I have to admit that I have problems with mega-churches, and many of their pastors. And it is also the case that I have been critical of Rick Warren's mega-selling "The Purpose Driven Life" as being too individualistic and other-worldly in some aspects of its theological underpinnings. But you can tell a lot about a man from the way he responds to prosperity, and Rick Warren has responded in truly Christian fashion and deserves to be commended for it in the wake of his enormous success in publishing.
In a recent article in U.S. Today (June 5th edition) Tom Krattenmaker chronicles the recent campaigns of Warren against AIDS and poverty especially in Africa and against global warming as well. Though one might think Bush-backing Warren and liberal Christian Bono make strange partners in such campaigns, in fact they are in agreement about the need for the church to respond to these globalizing crises that threaten to destroy a whole continent, and take down other continents as well in the process.
Warren recently told the Philiadelphia Inquirer "The New Testament says the church is the body of Christ, but for the last 100 years, the hands and feet have been amputated, and the church has just been a mouth. And mostly, its been known for what it's against... I'm so tired of Christians being known for what they're against." Amen to that brother. Warren is also tired of partisan spirit that really is a sort of party spirit that does not honor the particularism of the Gospel or its message. As Krattenmaker points out, Warren stresses that he's not for the right wing or the left wing but for the whole bird. Amen to that as well. Just need to make sure the bird one is holistically endorsing is the Gospel bird, and not a turkey.
Warren provides us with a prophetic model that is not politically driven but rather issues driven. Warren does not do political endorsements or jump on party bandwagons. Good for him. He stays focused on the issues and the implications of what he takes to be the NT teaching. This means on the one hand, that in regard to the issues listed above he may seem like a liberal Democrat to some, that is until you hear him talk about abortion, stem cell research and same sex intercourse or marriage. Warren clearly believes in the social Gospel and this leads him to take positions on varying issues on a issue by issue basis, not on the basis of some party loyalty platform or ideology. Good for him.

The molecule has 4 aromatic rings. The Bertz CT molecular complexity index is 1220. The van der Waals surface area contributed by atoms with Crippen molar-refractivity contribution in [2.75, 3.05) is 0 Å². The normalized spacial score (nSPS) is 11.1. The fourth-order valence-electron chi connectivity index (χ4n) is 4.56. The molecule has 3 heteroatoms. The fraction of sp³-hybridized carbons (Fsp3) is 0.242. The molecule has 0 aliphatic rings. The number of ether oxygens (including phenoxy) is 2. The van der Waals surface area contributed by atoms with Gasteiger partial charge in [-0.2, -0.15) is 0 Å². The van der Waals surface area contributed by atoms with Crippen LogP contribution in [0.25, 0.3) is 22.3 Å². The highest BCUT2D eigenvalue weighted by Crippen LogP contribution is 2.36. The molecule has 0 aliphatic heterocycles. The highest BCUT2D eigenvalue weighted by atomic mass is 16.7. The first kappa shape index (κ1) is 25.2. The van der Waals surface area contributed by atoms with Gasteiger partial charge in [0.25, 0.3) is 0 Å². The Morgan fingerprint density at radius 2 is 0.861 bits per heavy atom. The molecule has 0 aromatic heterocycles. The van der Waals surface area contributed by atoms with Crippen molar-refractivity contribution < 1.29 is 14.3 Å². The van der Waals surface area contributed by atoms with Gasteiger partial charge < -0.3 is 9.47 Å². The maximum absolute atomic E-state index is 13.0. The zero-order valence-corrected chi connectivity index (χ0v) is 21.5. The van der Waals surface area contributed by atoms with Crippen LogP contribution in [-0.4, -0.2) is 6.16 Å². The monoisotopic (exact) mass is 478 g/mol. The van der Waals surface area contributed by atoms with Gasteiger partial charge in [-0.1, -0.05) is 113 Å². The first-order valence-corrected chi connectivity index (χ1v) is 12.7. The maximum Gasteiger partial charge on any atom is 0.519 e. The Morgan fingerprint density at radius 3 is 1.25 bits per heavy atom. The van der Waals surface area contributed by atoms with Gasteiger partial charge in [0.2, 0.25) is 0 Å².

Warren has always believed that salvation only comes through Christ, but he believes that there needs to be a graciousness in the presenting of the Good News to all. The way I like to put is this--- all are welcome to come to Jesus and his community as they are. The church should be a hospital for sick sinners, not a museum for saints. But no one is welcome to stay as they are, whatever their particular sins. Nor should they expect the church to baptize their sins and call them good.
In his ecumenicity making common cause with people on an issue by issue basis, and in his stress on both the spiritual and the social Gospel, Warren reminds me of that earlier figure of catholic (i.e. uiniversal) spirit--- John Wesley. Wesley use to say, in his letter to a devout Catholic-- "if your heart is as my heart on this issue, give me your hand." I quite agree with this approach. Warren seeks to be broad where the Bible is broad and inclusive and narrow where the Bible is narrow and exclusivistic-- particularly in regard to salvation only coming through Jesus.
Of course this sort of approach will not appeal to all conservative Christians. It will not seem partisan and apologetically driven enough. I however think that Warren has the balance and implications of the Gospel right in this regard. And he deserves to be commended for it. He understands that being obnoxious for Jesus is not what we are called to, however stridently we may oppose the various flaws and sins of our culture. So I say to Rick "Well done good and faithful servant-- carry on in season and out. And don't be discouraged by your cultured and not so cultured detractors. Jesus had the same problem, and responded in the same ways."